19 Feb 2016


There are many upgrades you can apply to your bike and while it’s often “not about the bike”, we can always take advantage of the development and aerodynamics of new, faster components. Vision has a wide range of products and one of their main objectives is to develop not only the products with the best liability, but as the most aerodynamic when fighting the air resistance. Unless you are racing on the trainer, wind resistance is likely your biggest enemy and the way you slice through the wind makes a big difference on economy (and eventually speed).

After purchasing a good frame, the natural, “largest” upgrade is wheels. They may have become the most important aspect of your bike apart from the frame. After all, the wheels are the point of contact with the road and this upgrade can easily become the most expensive one to your bike.

Vision produces wheels for every purpose: climbing, time trialing, road racing, etc. But these can all be separated into two different categories: alloy or carbon. If you are new to the sport of cycling or triathlon, deciding between carbon and alloy wheels is probably your first question.

Alloy wheels are the most commonly sold sets in that they are built to resist and the easiest to tune. They are also the wheels that come with an entry level bike and that you may have had for ages if you have been riding for a few years. Most alloy wheels also have shallow rims, meaning that in case of a flat, a tube with any valve length will fit. An alloy wheelset is also the cheaper to make – you can mix and match any rim with any type of spoke or bearings – and naturally cheaper for the customer. The general idea that an alloy wheel is a “slower” wheel comes from the fact most lack the aerodynamics and lightweight most carbon wheels offer.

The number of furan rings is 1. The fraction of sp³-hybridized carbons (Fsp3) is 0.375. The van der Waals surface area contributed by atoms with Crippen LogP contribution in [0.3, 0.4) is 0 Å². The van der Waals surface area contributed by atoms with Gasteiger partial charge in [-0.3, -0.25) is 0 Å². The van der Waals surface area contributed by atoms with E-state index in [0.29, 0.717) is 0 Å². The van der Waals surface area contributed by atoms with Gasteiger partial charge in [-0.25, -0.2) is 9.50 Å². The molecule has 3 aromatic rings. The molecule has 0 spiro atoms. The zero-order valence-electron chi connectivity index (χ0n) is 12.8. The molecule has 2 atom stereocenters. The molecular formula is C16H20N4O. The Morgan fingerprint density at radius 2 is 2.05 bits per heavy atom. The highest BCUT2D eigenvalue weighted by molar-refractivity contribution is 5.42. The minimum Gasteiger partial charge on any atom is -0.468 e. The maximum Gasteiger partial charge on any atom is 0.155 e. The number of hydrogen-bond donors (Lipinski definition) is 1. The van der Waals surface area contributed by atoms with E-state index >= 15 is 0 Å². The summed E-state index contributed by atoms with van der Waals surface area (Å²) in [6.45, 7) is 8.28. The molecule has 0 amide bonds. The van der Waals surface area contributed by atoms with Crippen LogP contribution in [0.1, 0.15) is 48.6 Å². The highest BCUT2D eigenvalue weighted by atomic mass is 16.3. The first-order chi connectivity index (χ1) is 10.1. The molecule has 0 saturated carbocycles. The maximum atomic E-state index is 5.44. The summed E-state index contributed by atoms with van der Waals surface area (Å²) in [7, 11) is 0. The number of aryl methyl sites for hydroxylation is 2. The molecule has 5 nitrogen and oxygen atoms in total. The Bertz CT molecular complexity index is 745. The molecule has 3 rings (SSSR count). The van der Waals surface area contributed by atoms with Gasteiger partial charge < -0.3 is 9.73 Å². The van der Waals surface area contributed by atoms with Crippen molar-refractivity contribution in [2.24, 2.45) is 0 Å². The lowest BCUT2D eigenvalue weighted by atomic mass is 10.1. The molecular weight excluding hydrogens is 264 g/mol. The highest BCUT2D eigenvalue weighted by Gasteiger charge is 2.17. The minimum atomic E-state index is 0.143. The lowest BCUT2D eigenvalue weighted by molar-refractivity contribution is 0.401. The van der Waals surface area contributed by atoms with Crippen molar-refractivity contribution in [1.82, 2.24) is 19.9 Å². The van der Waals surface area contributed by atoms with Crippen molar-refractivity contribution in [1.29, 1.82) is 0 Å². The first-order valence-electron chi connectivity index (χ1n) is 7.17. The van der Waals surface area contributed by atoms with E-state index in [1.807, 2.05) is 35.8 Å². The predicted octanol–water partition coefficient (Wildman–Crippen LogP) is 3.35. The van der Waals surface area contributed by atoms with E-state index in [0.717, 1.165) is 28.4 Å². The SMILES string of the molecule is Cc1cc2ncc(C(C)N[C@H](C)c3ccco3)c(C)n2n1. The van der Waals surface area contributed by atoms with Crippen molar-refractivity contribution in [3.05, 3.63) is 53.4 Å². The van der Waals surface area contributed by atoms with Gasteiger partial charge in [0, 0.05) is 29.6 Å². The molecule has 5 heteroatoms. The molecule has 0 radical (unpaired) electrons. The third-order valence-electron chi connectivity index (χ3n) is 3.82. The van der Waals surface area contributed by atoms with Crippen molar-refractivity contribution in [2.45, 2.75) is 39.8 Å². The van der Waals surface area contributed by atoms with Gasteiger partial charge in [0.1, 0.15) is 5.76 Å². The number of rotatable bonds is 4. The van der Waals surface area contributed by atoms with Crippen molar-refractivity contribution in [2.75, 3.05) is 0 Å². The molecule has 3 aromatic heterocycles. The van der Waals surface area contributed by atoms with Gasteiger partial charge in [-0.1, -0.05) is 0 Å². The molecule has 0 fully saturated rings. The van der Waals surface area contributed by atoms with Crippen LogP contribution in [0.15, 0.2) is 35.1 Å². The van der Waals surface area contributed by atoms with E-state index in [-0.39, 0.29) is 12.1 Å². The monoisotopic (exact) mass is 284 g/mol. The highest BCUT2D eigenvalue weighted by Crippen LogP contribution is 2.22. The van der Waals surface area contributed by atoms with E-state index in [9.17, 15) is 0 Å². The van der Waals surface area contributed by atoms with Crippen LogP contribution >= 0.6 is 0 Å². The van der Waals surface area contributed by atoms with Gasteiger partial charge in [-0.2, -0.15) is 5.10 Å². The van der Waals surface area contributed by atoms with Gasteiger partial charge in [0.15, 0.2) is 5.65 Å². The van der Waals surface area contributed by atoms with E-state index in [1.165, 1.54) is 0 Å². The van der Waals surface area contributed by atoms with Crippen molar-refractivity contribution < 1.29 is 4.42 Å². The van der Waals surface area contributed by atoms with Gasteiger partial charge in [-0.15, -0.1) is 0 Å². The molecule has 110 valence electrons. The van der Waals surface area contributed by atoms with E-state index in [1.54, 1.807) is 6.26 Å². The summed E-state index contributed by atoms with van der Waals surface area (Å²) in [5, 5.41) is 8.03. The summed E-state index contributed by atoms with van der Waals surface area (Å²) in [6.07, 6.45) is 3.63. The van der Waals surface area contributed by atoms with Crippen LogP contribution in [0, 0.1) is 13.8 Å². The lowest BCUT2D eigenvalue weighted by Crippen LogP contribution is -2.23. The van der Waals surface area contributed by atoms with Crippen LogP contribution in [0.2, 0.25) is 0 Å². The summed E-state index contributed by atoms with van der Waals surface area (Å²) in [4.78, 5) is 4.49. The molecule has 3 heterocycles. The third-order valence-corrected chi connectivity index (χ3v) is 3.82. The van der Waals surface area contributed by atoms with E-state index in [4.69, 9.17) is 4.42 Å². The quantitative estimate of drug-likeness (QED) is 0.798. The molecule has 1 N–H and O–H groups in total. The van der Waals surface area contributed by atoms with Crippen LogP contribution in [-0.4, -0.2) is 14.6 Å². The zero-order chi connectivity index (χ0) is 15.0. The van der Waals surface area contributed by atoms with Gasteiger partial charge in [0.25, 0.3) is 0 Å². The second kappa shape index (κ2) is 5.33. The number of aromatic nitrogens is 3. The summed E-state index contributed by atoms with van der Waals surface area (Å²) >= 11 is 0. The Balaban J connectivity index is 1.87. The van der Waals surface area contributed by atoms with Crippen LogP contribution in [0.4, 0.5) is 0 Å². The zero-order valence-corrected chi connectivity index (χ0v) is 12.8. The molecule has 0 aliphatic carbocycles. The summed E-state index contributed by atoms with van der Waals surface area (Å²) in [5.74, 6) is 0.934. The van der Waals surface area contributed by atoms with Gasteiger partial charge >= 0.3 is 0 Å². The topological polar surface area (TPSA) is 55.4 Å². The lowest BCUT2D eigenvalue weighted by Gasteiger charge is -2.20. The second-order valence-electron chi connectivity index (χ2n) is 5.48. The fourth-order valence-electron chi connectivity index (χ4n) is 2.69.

Carbon wheelsets are thus usually lighter in weight and more aerodynamic, mostly from the deeper rim depth. Carbon wheelsets are not as easy to service or produce and instead of mix and matching spokes and bearings, these wheels are composites that are molded into a wheel’s form. This also comes with a disadvantage since replacing and repairing broken parts of these wheels is not as easy (and sometimes not even doable). However, when you are looking to “upgrade” anything on your bike, you are obviously looking to become faster. In those regards, carbon wheels will help you become a faster cyclist on the road. The process of molding carbon into a wheel’s shape is something that is still more expensive than putting together an alloy wheel.

At the end of the day, it’s obviously a decision between what kind of rider are you and the purpose of your new purchase. Wheels are a strong component of your riding and they change the dynamics of the riding and the bike itself. They are also “better looking” and for some reason a better looking bike will make you more confident and strong on the ride, somewhat a placebo effect that we see often with other things in life. That itself can be worth the extra buck carbon wheels usually cost over their alloy friend. If you are a casual cyclist and are looking for an all-around wheelset to beat down to the ground in training, alloy wheels are a good choice. With carbon you might get a more fast and aggressive type of riding as they are also more stiff and responsive. The extra deep rims of most carbon wheelsets are more aerodynamic and also more susceptible to crosswinds which may require some extra bike handling skills.

Vision’s Metron wheel line is developed with crosswinds in mind, because rarely does a rider ever ride in a complete head wind. The Metron wheels are built to be very stable in high cross winds. This is achieved by transferring most of the side force to center of the wheel by using the rim’s aerodynamic profile which eliminates the twitchy feeling you might encounter on a day with high cross winds.